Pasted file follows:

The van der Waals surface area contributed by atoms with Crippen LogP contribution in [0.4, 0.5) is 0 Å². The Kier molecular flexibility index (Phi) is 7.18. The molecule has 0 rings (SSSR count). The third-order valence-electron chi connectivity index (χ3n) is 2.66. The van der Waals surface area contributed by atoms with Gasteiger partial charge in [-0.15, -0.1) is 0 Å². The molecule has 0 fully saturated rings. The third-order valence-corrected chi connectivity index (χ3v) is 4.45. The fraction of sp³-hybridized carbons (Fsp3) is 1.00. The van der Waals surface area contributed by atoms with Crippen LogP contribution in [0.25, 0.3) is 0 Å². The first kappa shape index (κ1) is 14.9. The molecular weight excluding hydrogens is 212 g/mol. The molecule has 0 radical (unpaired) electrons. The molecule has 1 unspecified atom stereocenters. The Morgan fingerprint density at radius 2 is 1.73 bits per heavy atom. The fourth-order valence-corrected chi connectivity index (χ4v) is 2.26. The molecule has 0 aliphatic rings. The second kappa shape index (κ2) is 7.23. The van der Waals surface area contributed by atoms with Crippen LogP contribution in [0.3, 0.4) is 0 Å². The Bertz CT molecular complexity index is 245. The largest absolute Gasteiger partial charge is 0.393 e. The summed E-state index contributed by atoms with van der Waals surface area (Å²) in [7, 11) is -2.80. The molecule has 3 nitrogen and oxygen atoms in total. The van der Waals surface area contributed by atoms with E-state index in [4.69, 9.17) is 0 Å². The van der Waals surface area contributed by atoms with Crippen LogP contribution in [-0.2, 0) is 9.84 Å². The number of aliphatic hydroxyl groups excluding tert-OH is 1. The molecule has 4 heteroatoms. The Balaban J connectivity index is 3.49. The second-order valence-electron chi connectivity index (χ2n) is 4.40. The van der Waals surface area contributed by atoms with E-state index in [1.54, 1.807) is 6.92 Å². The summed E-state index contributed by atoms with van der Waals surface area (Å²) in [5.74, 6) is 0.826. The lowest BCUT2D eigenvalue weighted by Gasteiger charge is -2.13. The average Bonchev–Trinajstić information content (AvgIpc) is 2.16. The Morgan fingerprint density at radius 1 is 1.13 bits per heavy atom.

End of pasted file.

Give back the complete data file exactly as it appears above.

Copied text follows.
The van der Waals surface area contributed by atoms with Crippen LogP contribution in [0.4, 0.5) is 0 Å². The Kier molecular flexibility index (Phi) is 7.18. The molecule has 0 rings (SSSR count). The third-order valence-electron chi connectivity index (χ3n) is 2.66. The van der Waals surface area contributed by atoms with Gasteiger partial charge in [-0.15, -0.1) is 0 Å². The molecule has 0 fully saturated rings. The third-order valence-corrected chi connectivity index (χ3v) is 4.45. The fraction of sp³-hybridized carbons (Fsp3) is 1.00. The van der Waals surface area contributed by atoms with Crippen LogP contribution in [0.25, 0.3) is 0 Å². The first kappa shape index (κ1) is 14.9. The molecular weight excluding hydrogens is 212 g/mol. The molecule has 0 radical (unpaired) electrons. The molecule has 1 unspecified atom stereocenters. The Morgan fingerprint density at radius 2 is 1.73 bits per heavy atom. The fourth-order valence-corrected chi connectivity index (χ4v) is 2.26. The molecule has 0 aliphatic rings. The second kappa shape index (κ2) is 7.23. The van der Waals surface area contributed by atoms with Crippen LogP contribution in [0.3, 0.4) is 0 Å². The Bertz CT molecular complexity index is 245. The largest absolute Gasteiger partial charge is 0.393 e. The summed E-state index contributed by atoms with van der Waals surface area (Å²) in [7, 11) is -2.80. The molecule has 3 nitrogen and oxygen atoms in total. The van der Waals surface area contributed by atoms with E-state index in [4.69, 9.17) is 0 Å². The van der Waals surface area contributed by atoms with Crippen LogP contribution in [-0.2, 0) is 9.84 Å². The number of aliphatic hydroxyl groups excluding tert-OH is 1. The molecule has 4 heteroatoms. The Balaban J connectivity index is 3.49. The second-order valence-electron chi connectivity index (χ2n) is 4.40. The van der Waals surface area contributed by atoms with E-state index in [1.54, 1.807) is 6.92 Å². The summed E-state index contributed by atoms with van der Waals surface area (Å²) in [5.74, 6) is 0.826. The lowest BCUT2D eigenvalue weighted by Gasteiger charge is -2.13. The average Bonchev–Trinajstić information content (AvgIpc) is 2.16. The Morgan fingerprint density at radius 1 is 1.13 bits per heavy atom.